Monday, 26 August 2013

A non-contest for a non-trophy

Despite NZ’s victory on the water this morning in the conclusive Louis Vuitton UP race, it’s hard to take it seriously.  It was a non-contest for a non-trophy with a non-audience, winning them the right to be in a contest that no longer matters.

Yes, it’s a dramatic boat when it’s flying. But there were only two boats in the non-contest, only one of them fully prepared. 

So little interest has the world for the contest only two of the world’s billionaires had sufficient interest to back other boats. Just them, and the long-suffering New Zealand taxpayer fronted up—pouring millions into a sport once described as the equivalent to rich men standing in a shower tearing up hundred-dollar bills. 

Why the New Zealand taxpayer was fronting up to join in tearing up hundred-dollar dollar bills with the lingering number of few billionaires still interested in the non-contest is a mystery known only to our Prime Minister.

The Louis Vuitton Cup is a non-trophy. The America’s Cup has been so sullied for so long it is now little but a joke.

Despite the obvious thrill of a boat this spectacular flying under one of the world’s greatest bridges, it is hard get beyond the thought that what we are watching here is not so much a sport, but a welfare programme for sailors.


  1. OK, completely with you on the taxpayer funding of this being criminal, but:

    It is heartening to see a race that does not aim to hobble it's competitors. Formula one has changed the rules to slow down the cars, golf is limiting the equipment because players are hitting it too far.

    Every record nowadays seems to be: "Fastest mile by a 800cc hybrid running on vegetable oil"

    These boats push the boundaries. They are the best we can do with the best materials we have, using the best of our minds.

    Surely that must be encouraging?

    And maybe given the opportunity I would have contributed voluntarily. That is, however, no excuse for the government to steal my money.

    And now for my final question: if team NZ does win, will the next race see speeds of 44kts? Or will we see racing in recycled bathtubs with eco friendly sails?

  2. @Dolf: "It is heartening to see a race that does not aim to hobble it's competitors."

    Yes, this is all true. But it would be nice to have some actual competitors, no?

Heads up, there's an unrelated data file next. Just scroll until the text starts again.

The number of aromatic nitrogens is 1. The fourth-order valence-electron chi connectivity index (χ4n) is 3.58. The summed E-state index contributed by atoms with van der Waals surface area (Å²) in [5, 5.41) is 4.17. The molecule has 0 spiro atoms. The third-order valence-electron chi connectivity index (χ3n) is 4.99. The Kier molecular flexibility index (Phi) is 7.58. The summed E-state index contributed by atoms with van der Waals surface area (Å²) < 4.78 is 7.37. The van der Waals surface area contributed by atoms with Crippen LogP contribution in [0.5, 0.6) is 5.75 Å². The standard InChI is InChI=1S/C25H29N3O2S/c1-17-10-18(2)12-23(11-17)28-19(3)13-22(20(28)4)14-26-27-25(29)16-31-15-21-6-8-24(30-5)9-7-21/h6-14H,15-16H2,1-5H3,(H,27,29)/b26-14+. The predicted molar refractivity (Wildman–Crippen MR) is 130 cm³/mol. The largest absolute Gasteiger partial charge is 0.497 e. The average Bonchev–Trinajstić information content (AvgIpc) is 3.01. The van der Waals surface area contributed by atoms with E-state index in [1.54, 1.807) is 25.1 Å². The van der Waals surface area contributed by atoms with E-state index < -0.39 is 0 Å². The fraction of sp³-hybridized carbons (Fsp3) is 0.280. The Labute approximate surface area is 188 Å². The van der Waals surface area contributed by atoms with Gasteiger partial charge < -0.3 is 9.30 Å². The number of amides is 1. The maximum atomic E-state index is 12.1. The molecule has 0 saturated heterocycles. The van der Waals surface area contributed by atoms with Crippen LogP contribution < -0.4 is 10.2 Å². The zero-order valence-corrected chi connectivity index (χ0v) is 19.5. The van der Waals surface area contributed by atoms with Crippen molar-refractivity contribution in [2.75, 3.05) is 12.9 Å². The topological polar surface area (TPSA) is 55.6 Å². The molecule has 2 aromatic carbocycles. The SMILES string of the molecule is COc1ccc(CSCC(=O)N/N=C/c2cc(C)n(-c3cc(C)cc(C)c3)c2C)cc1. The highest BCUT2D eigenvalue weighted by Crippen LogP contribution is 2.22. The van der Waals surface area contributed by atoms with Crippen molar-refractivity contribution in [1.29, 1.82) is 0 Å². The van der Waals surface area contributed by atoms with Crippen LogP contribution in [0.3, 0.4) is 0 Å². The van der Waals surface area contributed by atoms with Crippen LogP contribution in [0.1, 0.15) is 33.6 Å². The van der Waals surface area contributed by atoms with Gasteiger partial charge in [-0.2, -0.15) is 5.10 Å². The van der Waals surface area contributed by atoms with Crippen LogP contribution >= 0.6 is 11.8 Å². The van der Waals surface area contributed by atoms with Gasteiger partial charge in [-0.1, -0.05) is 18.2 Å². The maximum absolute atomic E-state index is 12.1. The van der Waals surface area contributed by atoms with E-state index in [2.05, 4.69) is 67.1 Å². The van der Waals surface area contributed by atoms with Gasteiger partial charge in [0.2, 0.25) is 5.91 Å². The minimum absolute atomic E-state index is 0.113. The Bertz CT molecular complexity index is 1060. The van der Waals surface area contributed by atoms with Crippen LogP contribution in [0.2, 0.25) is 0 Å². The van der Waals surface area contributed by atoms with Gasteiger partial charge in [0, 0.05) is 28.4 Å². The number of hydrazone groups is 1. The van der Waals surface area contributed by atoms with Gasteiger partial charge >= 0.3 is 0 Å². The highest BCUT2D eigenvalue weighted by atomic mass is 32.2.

3. True.

    But excellence costs money, I guess.

    And with the attitude that money spent on this is "Hundred dollar bills torn up in the shower" people will find more altruistic ways to spend their money. Like funding global warming scaremongering. Or lobbying government for their pet projects.

    I'm finding it very hard to criticize Ellison for anything here. He is spending his own money on an endeavor he loves. He is doing it to the best of his ample ability, and I get to enjoy the experience of human excellence, thanks in part to his funding.

    Hard to complain about that.

  4. Look at it this way: When red bull sponsored Baumgartner for the skydive from space, there was no competition, and yet it was still thrilling.

    They burnt a whole heap of cash, but in the end, did so for two reasons: a)they wanted to and b) they could.

    No other reason required.

    Ellison does the same for sailing. If only 2 other billionaires wants to partake, then fine.

    The problem here is the fact that I had to pay for a boat in this race, not the race itself.

  5. @Dolf: Hell, I'm more than happy for Ellison and others to spend their money thrilling us. Wonderful!

    But when so few others want to spend their hard-earned doing that, making it a non-contest, what the hell is the long-suffering NZ taxpayer doing there?

    And when and in which tournament will the long-suffering NZ taxpayer be able to stop doing it?

  6. OK PC, then it seems we agree.

    I get a bit sick at all the gnashing and wailing about how the race is a farce because it is beyond most people and that Ellison is the devil because he dared to write a rule set that makes boats go "too damn fast".

    One of the drive shows on Newstalk hoped that Team NZ wins, restores "sanity" to the race, and make it affordable for more people.

    Basically, they want to use taxpayer money to bring down everyone's performance. Much like the NZ school system.

  7. Like Kennedy said - "We do these things, not because they are easy, but because they are hard". Or something like that.

    Technology does trickle down and while the yachting may not be real racing its a fantastic display of technology. I'd happily pay to go for a ride.

    Looking at how good the NZr's are in this sport I'm not sure the govt spend, hate it in principle though I do, was wasted - more info is needed.



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